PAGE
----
Excellent point, especially with gradated answers like this one.

    6. Costing cards IS design's job. It's the job of Play Design and Set Design, not Vision Design, but it is still a design job.

    7. They only recently changed the name of Development to Play Design. That distinction was always fuzzy (and unique to Wizards). But it remains that the people who generate that set's primary identity and experience before passing it on for refinement are not the final arbiters of a card's cost, and more precisely, very rarely design around a card's cost (Isamaru being one counter-example).

  2. C. There are quite a few misses here, but not only does intentionally undercosting cards threaten Magic overall (see Combo Winter, Skullclamp, JTMS, Smuggler’s Copter, etc. and the damage banning does), costing isn’t even in the purview of Design, it’s Dev (who really shouldn’t be undercosting intentionally either).

    1. After reading through everyone’s thoughts, I want to clarify - C, I think, is way worse than any of the other options, for Design or Dev, and for Magic overall. Intentionally making overcosted or “bad” cards doesn’t really threaten magic, nor does intentionally making wordy or funny cards. Intentionally making broken cards has been demonstrated to cause brand damage in the past.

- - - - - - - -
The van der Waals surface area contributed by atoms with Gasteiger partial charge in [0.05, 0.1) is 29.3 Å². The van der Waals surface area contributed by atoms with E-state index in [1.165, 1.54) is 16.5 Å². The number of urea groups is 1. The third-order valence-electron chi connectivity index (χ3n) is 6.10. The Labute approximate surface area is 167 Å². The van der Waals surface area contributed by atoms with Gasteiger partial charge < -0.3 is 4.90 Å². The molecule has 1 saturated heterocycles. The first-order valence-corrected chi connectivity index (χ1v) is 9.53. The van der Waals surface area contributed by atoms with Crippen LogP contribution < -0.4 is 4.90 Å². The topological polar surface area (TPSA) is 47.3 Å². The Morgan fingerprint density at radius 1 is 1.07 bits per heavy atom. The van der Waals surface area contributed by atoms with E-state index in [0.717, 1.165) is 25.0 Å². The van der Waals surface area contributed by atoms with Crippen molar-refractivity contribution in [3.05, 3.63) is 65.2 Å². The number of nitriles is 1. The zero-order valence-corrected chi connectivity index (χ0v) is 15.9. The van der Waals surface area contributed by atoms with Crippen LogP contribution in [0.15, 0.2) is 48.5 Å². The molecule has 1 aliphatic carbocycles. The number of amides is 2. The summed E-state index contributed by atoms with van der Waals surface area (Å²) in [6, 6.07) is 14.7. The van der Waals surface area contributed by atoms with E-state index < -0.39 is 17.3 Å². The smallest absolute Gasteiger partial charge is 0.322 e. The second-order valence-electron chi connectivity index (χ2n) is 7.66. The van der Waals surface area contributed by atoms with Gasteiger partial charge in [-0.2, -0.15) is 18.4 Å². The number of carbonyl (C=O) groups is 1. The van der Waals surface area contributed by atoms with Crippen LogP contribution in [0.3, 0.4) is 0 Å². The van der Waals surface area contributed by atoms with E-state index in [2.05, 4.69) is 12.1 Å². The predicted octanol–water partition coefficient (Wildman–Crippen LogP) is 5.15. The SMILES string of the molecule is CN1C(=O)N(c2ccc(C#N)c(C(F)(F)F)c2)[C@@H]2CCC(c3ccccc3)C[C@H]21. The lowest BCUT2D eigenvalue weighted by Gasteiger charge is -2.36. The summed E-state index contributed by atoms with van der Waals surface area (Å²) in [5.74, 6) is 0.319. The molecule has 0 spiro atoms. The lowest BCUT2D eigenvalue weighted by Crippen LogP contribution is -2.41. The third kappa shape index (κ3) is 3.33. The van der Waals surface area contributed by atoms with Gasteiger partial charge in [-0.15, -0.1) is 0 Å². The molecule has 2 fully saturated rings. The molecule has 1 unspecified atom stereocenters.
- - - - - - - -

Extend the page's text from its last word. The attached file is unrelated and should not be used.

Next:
3. I would still describe the audience for humorous cards as high Vorthos. Vorthos appreciates cards for their aesthetic elements, and a personal aesthetic appreciation will vary from person to person. While many Vorthos appreciate a sets theme or story (particularly those that are more vocal), the term also applied to those who appreciate a card on the merits of the art or humor without having or needing any context at all.

    1. Agreed. For example, Fblthp is very much a Vorthos thing.

    2. There's certainly a set of players who love funny cards, and that love is Vorthos in origin.

  4. Interesting. Loving these Qs.

    OK, firstly, I interpreted "least appropriate" as meaning "least fulfilling the stated goal of serving those audiences". If it's better interpreted as "which is worst for magic as a whole", then I agree with R Stetch that undercosted cards are probably the worst. I'm not sure you can clearly determine which of those was intended from "least appropriate".

    From an exam-technique question, I was pretty sure the answer would be T, J or S since understanding those is important more often than understanding V or M. But I wrote up my answers before reading Jay's without trying to second guess.

    My logic was:

    Worst: Wordy for Melvin. I don't think Melvin likes wordy at all, even though the things melvin likes can easily lead to wordy-ness. To my melvin side, the best card ever is Vindicate, because the rules line up so perfectly they don't even need to be said.